Another concern with heteroatom oxidation lies in the fate of the oxidized organic heteroatom compounds produced. If the oxidized organic heteroatom compounds are hydrotreated, they may be converted back to the original heteroatom compounds thereby regenerating the original problem. The feed heteroatom content may be likely to be in the range of 0% to 10% by weight heteroatom. Heteroatoms, on average, comprise about 15 wt % of substituted and unsubstituted organic heteroatom molecules. Therefore, up to 67 wt % of the oil may be removed as oxidized organic heteroatom extract if not removed from the organic molecules. For a typical refinery processing 40,000 barrels per day of crude oil, up to 27,000 barrels per day of oxidized organic heteroatom oil will be generated, which is believed to be too much to dispose conventionally as a waste product. Further, the disposal of oxidized organic heteroatom oil also wastes valuable hydrocarbons, which could theoretically be recycled if an efficient process were available.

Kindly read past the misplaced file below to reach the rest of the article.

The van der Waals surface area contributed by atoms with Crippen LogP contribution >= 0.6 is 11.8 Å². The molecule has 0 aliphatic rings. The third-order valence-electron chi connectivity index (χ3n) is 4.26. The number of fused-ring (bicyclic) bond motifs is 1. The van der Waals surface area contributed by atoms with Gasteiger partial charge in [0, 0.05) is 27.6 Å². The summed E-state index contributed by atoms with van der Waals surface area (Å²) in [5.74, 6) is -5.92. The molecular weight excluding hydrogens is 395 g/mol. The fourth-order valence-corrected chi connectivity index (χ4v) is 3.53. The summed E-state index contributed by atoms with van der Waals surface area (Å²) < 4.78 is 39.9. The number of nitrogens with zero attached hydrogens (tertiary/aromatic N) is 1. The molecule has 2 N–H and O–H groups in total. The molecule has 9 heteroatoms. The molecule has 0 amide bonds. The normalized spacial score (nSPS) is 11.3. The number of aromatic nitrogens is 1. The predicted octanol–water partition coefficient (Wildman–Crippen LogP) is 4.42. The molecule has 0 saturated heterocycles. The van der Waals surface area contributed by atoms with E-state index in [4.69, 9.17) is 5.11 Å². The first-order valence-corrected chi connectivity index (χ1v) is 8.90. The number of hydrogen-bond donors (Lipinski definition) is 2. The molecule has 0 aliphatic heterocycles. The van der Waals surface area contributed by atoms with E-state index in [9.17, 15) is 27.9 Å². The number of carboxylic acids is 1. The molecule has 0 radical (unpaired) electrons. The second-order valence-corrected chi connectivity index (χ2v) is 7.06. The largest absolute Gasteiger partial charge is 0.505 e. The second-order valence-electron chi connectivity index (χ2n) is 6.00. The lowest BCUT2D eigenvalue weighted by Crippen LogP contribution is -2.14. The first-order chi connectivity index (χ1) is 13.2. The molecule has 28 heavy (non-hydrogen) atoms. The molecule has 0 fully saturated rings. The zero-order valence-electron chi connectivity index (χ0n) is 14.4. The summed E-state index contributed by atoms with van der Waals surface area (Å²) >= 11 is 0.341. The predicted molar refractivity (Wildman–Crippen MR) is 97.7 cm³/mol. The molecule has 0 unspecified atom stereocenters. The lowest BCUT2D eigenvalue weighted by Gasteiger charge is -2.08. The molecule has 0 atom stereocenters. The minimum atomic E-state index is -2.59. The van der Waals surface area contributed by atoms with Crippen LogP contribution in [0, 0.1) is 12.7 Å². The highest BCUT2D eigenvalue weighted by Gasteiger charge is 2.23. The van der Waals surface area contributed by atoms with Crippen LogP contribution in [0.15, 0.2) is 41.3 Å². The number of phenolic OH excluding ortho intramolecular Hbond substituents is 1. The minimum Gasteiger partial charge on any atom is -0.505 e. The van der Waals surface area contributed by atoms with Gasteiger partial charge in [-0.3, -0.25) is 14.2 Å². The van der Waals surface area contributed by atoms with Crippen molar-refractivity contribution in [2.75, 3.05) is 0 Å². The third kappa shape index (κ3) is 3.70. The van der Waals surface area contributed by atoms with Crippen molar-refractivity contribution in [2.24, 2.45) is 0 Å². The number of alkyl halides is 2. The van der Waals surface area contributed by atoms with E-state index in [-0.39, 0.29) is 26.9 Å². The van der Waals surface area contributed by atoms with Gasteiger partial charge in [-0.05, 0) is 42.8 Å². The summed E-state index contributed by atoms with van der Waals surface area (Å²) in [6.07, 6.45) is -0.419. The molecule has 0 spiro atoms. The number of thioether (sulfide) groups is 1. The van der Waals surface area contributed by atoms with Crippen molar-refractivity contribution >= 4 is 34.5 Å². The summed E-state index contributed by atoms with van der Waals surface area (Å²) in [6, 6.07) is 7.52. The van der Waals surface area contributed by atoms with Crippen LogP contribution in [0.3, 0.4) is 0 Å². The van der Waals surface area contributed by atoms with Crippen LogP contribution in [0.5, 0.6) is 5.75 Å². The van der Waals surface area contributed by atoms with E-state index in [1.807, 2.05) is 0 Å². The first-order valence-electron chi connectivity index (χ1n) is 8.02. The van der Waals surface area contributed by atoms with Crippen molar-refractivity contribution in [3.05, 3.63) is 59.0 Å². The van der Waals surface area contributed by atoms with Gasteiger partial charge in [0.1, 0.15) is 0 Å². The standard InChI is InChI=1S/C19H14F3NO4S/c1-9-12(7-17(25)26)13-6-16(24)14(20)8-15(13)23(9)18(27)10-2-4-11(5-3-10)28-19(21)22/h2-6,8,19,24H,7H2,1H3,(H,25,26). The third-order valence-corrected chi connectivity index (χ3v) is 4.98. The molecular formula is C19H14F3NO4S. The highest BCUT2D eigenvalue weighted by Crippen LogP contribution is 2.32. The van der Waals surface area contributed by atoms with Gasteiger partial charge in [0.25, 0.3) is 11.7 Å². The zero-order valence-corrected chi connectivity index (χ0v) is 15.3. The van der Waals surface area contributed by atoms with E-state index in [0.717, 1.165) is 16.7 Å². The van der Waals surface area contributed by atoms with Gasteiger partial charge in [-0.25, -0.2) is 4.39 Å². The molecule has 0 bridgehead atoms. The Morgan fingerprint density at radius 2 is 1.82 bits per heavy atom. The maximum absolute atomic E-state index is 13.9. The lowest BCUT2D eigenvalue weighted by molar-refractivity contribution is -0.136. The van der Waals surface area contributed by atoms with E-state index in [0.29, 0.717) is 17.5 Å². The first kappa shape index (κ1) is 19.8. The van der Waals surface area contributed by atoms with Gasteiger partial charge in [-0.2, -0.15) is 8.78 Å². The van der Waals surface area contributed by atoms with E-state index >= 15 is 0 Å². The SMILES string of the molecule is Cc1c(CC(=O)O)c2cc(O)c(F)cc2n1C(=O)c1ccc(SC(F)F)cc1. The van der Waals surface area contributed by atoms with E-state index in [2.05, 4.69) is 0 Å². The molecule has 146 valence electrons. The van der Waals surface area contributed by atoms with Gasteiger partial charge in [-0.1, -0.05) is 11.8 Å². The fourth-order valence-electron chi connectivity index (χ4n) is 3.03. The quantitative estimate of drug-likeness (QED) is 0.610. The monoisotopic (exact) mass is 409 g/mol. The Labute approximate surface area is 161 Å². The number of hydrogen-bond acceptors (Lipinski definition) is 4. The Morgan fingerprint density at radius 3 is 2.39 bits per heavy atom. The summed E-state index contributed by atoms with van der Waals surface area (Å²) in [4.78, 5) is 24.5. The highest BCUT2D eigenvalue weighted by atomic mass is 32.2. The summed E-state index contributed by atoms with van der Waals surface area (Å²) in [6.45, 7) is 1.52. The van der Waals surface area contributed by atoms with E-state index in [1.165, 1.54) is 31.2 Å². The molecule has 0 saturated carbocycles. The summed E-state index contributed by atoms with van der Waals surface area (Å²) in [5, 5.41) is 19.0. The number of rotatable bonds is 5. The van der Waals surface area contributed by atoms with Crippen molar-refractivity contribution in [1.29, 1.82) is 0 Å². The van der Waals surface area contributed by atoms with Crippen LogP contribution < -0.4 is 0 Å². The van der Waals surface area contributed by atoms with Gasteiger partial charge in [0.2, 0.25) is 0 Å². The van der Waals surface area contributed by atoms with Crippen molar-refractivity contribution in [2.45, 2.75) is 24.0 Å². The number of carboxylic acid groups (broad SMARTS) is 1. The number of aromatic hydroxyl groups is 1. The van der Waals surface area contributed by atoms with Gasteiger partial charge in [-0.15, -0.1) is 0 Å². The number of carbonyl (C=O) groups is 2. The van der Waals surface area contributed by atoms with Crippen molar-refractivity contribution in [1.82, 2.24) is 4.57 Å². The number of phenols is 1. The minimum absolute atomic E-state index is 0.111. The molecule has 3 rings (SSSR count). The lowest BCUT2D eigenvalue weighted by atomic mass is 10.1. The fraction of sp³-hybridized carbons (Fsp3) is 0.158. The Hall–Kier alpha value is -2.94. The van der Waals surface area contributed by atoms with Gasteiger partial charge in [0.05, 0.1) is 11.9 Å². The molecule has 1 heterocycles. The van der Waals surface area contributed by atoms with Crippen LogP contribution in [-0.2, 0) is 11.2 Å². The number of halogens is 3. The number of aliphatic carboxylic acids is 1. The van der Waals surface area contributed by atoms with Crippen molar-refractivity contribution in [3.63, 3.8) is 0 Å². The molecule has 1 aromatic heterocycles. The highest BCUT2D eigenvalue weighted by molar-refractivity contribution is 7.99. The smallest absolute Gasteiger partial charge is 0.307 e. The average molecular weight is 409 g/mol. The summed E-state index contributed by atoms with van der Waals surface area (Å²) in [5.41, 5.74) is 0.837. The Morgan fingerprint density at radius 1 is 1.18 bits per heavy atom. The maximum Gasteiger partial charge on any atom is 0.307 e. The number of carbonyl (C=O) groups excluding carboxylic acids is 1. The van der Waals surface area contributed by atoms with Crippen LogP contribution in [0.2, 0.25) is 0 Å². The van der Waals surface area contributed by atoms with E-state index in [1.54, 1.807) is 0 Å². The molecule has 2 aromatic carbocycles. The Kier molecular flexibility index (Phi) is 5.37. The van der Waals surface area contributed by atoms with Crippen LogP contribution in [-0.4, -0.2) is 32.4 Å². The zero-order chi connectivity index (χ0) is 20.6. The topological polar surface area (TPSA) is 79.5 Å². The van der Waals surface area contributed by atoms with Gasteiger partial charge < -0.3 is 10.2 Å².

A considerable challenge presented to heteroatom removal remains the removal of the oxidized heteroatom fragment from the oxidized organic heteroatom compounds created by oxidation of the initial organic heteroatom species without producing substantial oxygenated by-product. Therefore, a need exists for methods and systems for upgrading heteroatom-contaminated hydrocarbon feed streams by removing heteroatom contaminants from hydrocarbon streams with the added benefit of decreasing the total acid number and increasing the API gravity of the resulting product relative to the contaminated hydrocarbon feed stream.